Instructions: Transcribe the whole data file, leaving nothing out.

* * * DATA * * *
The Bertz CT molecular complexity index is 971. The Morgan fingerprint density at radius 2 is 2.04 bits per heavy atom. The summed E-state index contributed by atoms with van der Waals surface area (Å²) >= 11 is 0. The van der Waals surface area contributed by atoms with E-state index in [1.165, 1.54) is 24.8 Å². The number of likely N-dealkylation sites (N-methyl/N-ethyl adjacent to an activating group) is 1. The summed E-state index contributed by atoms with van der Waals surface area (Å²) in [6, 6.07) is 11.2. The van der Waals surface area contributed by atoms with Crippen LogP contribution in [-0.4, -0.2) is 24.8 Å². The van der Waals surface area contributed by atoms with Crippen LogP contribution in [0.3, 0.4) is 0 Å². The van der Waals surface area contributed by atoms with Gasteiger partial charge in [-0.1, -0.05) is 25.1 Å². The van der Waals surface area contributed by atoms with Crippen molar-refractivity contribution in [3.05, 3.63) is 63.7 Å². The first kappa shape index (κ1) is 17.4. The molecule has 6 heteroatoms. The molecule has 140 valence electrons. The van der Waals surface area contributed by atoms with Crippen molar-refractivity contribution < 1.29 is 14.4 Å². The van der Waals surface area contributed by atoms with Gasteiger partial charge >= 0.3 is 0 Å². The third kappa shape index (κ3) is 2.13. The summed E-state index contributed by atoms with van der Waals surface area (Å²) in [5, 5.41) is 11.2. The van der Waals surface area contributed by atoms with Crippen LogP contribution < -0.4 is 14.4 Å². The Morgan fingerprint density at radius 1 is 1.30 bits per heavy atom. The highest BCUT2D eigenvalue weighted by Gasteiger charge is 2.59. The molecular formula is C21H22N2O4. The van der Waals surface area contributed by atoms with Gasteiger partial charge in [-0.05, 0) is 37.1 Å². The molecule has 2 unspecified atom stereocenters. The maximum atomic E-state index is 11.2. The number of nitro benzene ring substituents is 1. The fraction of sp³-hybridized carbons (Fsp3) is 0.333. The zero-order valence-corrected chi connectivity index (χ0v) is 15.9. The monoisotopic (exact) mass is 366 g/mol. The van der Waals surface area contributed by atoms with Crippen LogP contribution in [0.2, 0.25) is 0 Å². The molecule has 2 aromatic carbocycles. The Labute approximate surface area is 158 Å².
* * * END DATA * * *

The Bertz CT molecular complexity index is 971. The Morgan fingerprint density at radius 2 is 2.04 bits per heavy atom. The summed E-state index contributed by atoms with van der Waals surface area (Å²) >= 11 is 0. The van der Waals surface area contributed by atoms with E-state index in [1.165, 1.54) is 24.8 Å². The number of likely N-dealkylation sites (N-methyl/N-ethyl adjacent to an activating group) is 1. The summed E-state index contributed by atoms with van der Waals surface area (Å²) in [6, 6.07) is 11.2. The van der Waals surface area contributed by atoms with Crippen LogP contribution in [-0.4, -0.2) is 24.8 Å². The van der Waals surface area contributed by atoms with Crippen LogP contribution in [0.3, 0.4) is 0 Å². The van der Waals surface area contributed by atoms with Gasteiger partial charge in [-0.1, -0.05) is 25.1 Å². The van der Waals surface area contributed by atoms with Crippen molar-refractivity contribution in [3.05, 3.63) is 63.7 Å². The first kappa shape index (κ1) is 17.4. The molecule has 6 heteroatoms. The molecule has 140 valence electrons. The van der Waals surface area contributed by atoms with Crippen molar-refractivity contribution < 1.29 is 14.4 Å². The van der Waals surface area contributed by atoms with Gasteiger partial charge >= 0.3 is 0 Å². The third kappa shape index (κ3) is 2.13. The summed E-state index contributed by atoms with van der Waals surface area (Å²) in [5, 5.41) is 11.2. The van der Waals surface area contributed by atoms with Crippen LogP contribution < -0.4 is 14.4 Å². The Morgan fingerprint density at radius 1 is 1.30 bits per heavy atom. The highest BCUT2D eigenvalue weighted by Gasteiger charge is 2.59. The molecular formula is C21H22N2O4. The van der Waals surface area contributed by atoms with Gasteiger partial charge in [-0.05, 0) is 37.1 Å². The molecule has 2 unspecified atom stereocenters. The maximum atomic E-state index is 11.2. The number of nitro benzene ring substituents is 1. The fraction of sp³-hybridized carbons (Fsp3) is 0.333. The zero-order valence-corrected chi connectivity index (χ0v) is 15.9. The monoisotopic (exact) mass is 366 g/mol. The van der Waals surface area contributed by atoms with Crippen LogP contribution in [0.2, 0.25) is 0 Å². The molecule has 2 aromatic carbocycles. The Labute approximate surface area is 158 Å².